Resources from my KubeCon + CloudNativeCon keynote
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Dockerfile.capsh
Dockerfile.naughty
Dockerfile.user
LICENSE
README.md
Vagrantfile
default.conf
mount-root.yaml
naughty.yaml
non-root-user.yaml
non-root.yaml
pod.yaml
priv.yaml

README.md

Running with Scissors

Here's the source for everything I used in my Running with Scissors keynote demos at KubeCon + CloudNativeCon, so you can try it all out for yourself and explore how your containerized workloads in Kubernetes are, by default, running as root. See some ways this can easily be abused!

Kubernetes cluster

I used a single-node Kubernetes cluster running in a VM on my laptop, that I set up using Vagrant. The Vagrantfile is included in this repo, and it's based on the set-up described here.

You could use any Kubernetes cluster where you can get access to host machine / VM, but note that if you have multiple nodes in your cluster, you'll only be able to see containerized processes on the same node where the pod is actually running.

Docker images

This demo uses a few Docker images. For the sake of ease and to avoid any network dependencies during the live demo I built and tagged them on the VM as follows:

# nginx image with cash utility installed
$ docker build -f Dockerfile.capsh -t nginx:capsh .

# non-root version of the nginx image
$ docker build -f Dockerfile.user -t nginx:user .

# a very naughty container! 
$ docker build -f Dockerfile.naughty -t lizrice:naughty:0.1 .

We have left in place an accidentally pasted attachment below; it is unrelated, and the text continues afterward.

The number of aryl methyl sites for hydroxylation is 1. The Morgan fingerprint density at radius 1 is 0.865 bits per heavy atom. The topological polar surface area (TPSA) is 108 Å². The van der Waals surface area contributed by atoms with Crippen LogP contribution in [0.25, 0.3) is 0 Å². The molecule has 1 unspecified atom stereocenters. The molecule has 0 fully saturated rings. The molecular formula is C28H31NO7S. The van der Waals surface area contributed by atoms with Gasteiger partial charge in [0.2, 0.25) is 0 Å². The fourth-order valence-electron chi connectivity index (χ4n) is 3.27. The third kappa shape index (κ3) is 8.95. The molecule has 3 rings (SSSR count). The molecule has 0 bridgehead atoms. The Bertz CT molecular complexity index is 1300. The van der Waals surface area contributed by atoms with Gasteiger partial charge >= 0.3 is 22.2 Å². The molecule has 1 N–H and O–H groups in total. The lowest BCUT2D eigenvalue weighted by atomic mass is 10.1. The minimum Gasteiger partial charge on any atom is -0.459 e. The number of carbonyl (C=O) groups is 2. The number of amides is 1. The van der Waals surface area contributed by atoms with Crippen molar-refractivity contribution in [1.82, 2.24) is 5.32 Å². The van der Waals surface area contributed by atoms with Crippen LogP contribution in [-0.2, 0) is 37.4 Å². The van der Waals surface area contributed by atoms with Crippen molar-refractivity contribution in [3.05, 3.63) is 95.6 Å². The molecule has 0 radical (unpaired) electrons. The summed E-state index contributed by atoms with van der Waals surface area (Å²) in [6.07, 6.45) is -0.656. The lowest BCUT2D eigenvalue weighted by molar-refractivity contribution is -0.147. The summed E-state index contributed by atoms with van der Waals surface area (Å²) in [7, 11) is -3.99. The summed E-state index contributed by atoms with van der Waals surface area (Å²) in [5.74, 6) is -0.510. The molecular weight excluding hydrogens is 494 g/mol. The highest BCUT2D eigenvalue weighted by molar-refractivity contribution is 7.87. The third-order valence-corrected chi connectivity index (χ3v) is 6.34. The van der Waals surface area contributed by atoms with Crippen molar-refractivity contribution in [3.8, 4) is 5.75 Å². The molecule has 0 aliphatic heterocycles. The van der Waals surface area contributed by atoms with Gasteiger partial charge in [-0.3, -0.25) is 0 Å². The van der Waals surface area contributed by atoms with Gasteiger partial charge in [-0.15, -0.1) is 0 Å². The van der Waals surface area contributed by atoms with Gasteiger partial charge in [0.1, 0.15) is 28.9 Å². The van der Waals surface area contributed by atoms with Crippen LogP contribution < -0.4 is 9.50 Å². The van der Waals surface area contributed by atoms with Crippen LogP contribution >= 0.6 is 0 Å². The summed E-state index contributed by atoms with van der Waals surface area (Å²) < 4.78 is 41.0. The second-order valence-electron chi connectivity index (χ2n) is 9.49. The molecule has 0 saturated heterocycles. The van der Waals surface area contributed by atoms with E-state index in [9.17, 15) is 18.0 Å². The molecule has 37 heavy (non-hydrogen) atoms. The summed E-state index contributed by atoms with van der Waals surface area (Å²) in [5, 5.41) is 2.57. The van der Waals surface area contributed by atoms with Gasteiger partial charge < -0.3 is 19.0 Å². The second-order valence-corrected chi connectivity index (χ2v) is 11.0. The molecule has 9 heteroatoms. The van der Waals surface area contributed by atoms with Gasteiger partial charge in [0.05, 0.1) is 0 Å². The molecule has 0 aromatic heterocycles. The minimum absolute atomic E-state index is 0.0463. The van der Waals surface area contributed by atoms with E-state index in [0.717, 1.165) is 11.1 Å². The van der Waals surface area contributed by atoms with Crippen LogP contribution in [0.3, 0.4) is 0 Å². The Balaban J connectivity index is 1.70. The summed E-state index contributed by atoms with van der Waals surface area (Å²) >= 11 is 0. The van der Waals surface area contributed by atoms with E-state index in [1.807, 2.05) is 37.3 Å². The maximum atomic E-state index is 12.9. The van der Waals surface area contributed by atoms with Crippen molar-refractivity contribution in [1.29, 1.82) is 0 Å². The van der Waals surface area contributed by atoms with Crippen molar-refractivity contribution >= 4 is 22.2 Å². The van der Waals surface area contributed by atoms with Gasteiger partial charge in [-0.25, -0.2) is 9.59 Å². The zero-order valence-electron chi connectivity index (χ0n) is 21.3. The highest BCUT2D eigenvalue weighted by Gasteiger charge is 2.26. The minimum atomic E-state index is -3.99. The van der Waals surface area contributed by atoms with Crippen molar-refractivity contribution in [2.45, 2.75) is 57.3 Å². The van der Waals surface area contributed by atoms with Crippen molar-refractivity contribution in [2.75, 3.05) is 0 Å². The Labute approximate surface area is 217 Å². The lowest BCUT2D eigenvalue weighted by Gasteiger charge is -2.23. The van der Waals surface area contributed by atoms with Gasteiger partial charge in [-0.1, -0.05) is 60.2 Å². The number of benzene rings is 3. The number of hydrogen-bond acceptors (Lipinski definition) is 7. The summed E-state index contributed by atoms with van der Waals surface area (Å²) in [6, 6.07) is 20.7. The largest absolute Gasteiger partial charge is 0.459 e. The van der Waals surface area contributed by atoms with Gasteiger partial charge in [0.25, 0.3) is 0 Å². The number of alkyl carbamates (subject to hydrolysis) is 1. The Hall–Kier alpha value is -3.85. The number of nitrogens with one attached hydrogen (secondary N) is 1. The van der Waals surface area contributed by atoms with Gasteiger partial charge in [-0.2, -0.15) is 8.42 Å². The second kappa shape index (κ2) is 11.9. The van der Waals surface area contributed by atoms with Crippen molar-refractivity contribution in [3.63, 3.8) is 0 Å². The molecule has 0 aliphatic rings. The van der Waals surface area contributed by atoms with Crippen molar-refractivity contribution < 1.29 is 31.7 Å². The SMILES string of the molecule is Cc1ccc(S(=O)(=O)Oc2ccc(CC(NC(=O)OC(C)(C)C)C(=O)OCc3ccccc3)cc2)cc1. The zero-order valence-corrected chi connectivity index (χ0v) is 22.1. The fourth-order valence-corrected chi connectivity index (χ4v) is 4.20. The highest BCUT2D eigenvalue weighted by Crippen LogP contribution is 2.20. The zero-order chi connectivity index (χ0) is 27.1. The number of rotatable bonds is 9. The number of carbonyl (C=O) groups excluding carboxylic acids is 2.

The tags I've used for nginx are for convenience, and are not good practice for anything other than local demos. I haven't pushed these images to Docker Hub.

Terminal setup

When I gave the talk, I split my terminal window into three panes, all of which were ssh'd into the VM.

I used the top one to run and exec into pods, and the middle one to run commands on the host while pod(s) were running, to see what's happening from the host's perspective. The third pane is constantly watching for running pods:

$ watch kubectl get pods

Pod YAML

I edited the YAML live, but in this repo you'll find files for each of the different scenarios:

  • pod.yaml - running the nginx image as root
  • priv.yaml - add the privileged securityContext
  • non-root.yaml - try to run the nginx image with runAsNonRoot securityContext
  • non-root-user.yaml - run the non-root nginx image
  • mount-root.yaml - run nginx as root, with the host's root filesystem mounted as /host inside the container
  • naughty.yaml - run the naughty container

Run a pod with kubectl apply -f pod.yaml. Stop them with kubectl delete pod nginx. Exec into a shell inside the container with kubectl exec -it nginx /bin/bash. I aliased k for kubectl to save some keypresses.

Aside from naughty.yaml these YAML files all use the same name for the nginx pod, so you won't be able to run them simultaneously.

Observing processes from the host's perspective

I often run a sleep command inside a container, and then find any sleep processes from the host's perspective. You might find these useful:

# Find process ID's for any sleep processes
pidof sleep

# Print out user name & ID for any sleep processes
ps -C sleep -o user,uid

Running with Scissors